Band in Berlin, Bumped Off-Broadway, Now Eyes Bway for Spring `99

News   Band in Berlin, Bumped Off-Broadway, Now Eyes Bway for Spring `99
 
Band in Berlin, the Susan Feldman play which was nudged out of Off-Broadway's Union Square Theatre last September, may be reborn on Broadway. Producer Randall Wreghitt told Playbill On-Line he hoped to bring the musical to a Broadway theatre sometime in spring 1999.

Band in Berlin, the Susan Feldman play which was nudged out of Off-Broadway's Union Square Theatre last September, may be reborn on Broadway. Producer Randall Wreghitt told Playbill On-Line he hoped to bring the musical to a Broadway theatre sometime in spring 1999.

Berlin was due to move into the Union Square Nov. 3 when that theatre's current resident, Visiting Mr. Green, unexpectedly extended its run until Jan. 3, 1999, leaving Berlin homeless.

Far from being discouraged, Wreghitt instead decided to aim higher. "I want to see Band in Berlin in a Broadway house," he said. Wreghitt said the production would retain its director and cast.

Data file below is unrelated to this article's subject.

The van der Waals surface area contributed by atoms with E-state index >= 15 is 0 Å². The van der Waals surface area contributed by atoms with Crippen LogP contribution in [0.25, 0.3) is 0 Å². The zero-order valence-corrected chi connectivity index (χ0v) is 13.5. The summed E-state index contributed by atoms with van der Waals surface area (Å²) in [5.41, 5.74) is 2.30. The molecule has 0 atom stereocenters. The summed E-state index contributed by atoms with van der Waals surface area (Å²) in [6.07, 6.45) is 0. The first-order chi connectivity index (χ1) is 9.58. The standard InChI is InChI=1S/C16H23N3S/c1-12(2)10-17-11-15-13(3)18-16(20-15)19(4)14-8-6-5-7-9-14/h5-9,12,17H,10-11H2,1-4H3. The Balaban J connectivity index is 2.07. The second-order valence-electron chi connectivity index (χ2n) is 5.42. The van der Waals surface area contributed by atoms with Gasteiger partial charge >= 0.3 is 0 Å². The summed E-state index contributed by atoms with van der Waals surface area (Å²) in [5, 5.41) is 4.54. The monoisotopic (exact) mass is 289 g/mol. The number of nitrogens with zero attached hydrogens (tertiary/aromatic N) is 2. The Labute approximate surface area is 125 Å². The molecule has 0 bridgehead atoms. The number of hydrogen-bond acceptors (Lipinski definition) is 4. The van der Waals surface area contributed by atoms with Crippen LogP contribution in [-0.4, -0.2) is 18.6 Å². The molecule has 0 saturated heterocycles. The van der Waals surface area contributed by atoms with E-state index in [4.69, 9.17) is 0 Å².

Berlin played the American Music Theatre Festival Mar. 11-22, 1998 at the WHYY Forum Theatre in Philadelphia. It featured the sextet Hudson Shad, and was co-directed by Feldman and Patricia Birch, and choreographed by Birch (best known for her work on Broadway in shows ranging from Grease to Pacific Overtures ).

The show is about The Comedian Harmonists, who rose to prominence in 1920s Germany, and were inspired by well-known American groups of the era like the Mills Brothers and the Texas Revellers. Half of the Harmonists' members were Jewish, and -- as Hitler rose to power -- the group was increasingly harassed by German censors. In 1935 they were forced to disband. The Jewish group members emigrated to the U.S., but were unable to succeed as performers without the other troupe members.

Band in Berlin utilizes multimedia elements (including film, projections and shadow puppetry) and features songs that became closely identified with the Harmonists -- "Stormy Weather," "Night and Day," "Tea for Two," "Whistle While You Work," Duke Ellington's "Creole Love Call" and even a vocal "arrangement" of the overture to The Barber of Seville.

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